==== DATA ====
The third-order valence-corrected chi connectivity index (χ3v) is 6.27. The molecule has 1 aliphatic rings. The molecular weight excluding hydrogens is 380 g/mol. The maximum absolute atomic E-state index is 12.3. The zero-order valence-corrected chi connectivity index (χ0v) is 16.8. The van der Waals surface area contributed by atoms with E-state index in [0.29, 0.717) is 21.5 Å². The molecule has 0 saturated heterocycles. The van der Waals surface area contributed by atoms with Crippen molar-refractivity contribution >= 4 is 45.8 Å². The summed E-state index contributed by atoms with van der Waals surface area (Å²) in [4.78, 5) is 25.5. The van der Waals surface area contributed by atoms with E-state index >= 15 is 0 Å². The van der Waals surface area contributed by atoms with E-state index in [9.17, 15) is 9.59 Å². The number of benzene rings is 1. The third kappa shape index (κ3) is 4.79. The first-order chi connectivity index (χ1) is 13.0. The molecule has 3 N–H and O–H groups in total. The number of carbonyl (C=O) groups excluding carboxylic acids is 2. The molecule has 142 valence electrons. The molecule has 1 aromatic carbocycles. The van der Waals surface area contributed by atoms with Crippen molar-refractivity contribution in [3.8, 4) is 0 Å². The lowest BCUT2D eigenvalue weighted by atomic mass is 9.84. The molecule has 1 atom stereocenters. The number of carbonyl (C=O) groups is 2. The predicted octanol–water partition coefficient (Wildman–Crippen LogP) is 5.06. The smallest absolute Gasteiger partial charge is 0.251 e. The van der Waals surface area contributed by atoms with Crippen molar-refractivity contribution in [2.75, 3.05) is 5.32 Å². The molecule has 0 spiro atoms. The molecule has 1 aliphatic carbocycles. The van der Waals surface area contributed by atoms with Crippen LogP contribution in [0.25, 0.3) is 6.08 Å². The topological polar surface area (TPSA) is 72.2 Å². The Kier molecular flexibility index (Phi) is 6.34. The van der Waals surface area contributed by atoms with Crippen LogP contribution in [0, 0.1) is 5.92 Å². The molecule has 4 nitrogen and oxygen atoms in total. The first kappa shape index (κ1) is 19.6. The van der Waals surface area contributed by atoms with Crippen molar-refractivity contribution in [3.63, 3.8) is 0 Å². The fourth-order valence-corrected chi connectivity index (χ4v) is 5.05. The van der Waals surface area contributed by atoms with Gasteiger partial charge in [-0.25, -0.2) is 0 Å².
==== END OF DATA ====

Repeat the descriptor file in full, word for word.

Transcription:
The third-order valence-corrected chi connectivity index (χ3v) is 6.27. The molecule has 1 aliphatic rings. The molecular weight excluding hydrogens is 380 g/mol. The maximum absolute atomic E-state index is 12.3. The zero-order valence-corrected chi connectivity index (χ0v) is 16.8. The van der Waals surface area contributed by atoms with E-state index in [0.29, 0.717) is 21.5 Å². The molecule has 0 saturated heterocycles. The van der Waals surface area contributed by atoms with Crippen molar-refractivity contribution >= 4 is 45.8 Å². The summed E-state index contributed by atoms with van der Waals surface area (Å²) in [4.78, 5) is 25.5. The van der Waals surface area contributed by atoms with E-state index >= 15 is 0 Å². The van der Waals surface area contributed by atoms with E-state index in [9.17, 15) is 9.59 Å². The number of benzene rings is 1. The third kappa shape index (κ3) is 4.79. The first-order chi connectivity index (χ1) is 13.0. The molecule has 3 N–H and O–H groups in total. The number of carbonyl (C=O) groups excluding carboxylic acids is 2. The molecule has 142 valence electrons. The molecule has 1 aromatic carbocycles. The van der Waals surface area contributed by atoms with Crippen molar-refractivity contribution in [3.8, 4) is 0 Å². The lowest BCUT2D eigenvalue weighted by atomic mass is 9.84. The molecule has 1 atom stereocenters. The number of carbonyl (C=O) groups is 2. The predicted octanol–water partition coefficient (Wildman–Crippen LogP) is 5.06. The smallest absolute Gasteiger partial charge is 0.251 e. The van der Waals surface area contributed by atoms with Crippen molar-refractivity contribution in [2.75, 3.05) is 5.32 Å². The molecule has 0 spiro atoms. The molecule has 1 aliphatic carbocycles. The van der Waals surface area contributed by atoms with Crippen LogP contribution in [0.25, 0.3) is 6.08 Å². The topological polar surface area (TPSA) is 72.2 Å². The Kier molecular flexibility index (Phi) is 6.34. The van der Waals surface area contributed by atoms with Crippen LogP contribution in [0, 0.1) is 5.92 Å². The molecule has 4 nitrogen and oxygen atoms in total. The first kappa shape index (κ1) is 19.6. The van der Waals surface area contributed by atoms with Crippen molar-refractivity contribution in [3.63, 3.8) is 0 Å². The fourth-order valence-corrected chi connectivity index (χ4v) is 5.05. The van der Waals surface area contributed by atoms with Gasteiger partial charge in [-0.25, -0.2) is 0 Å².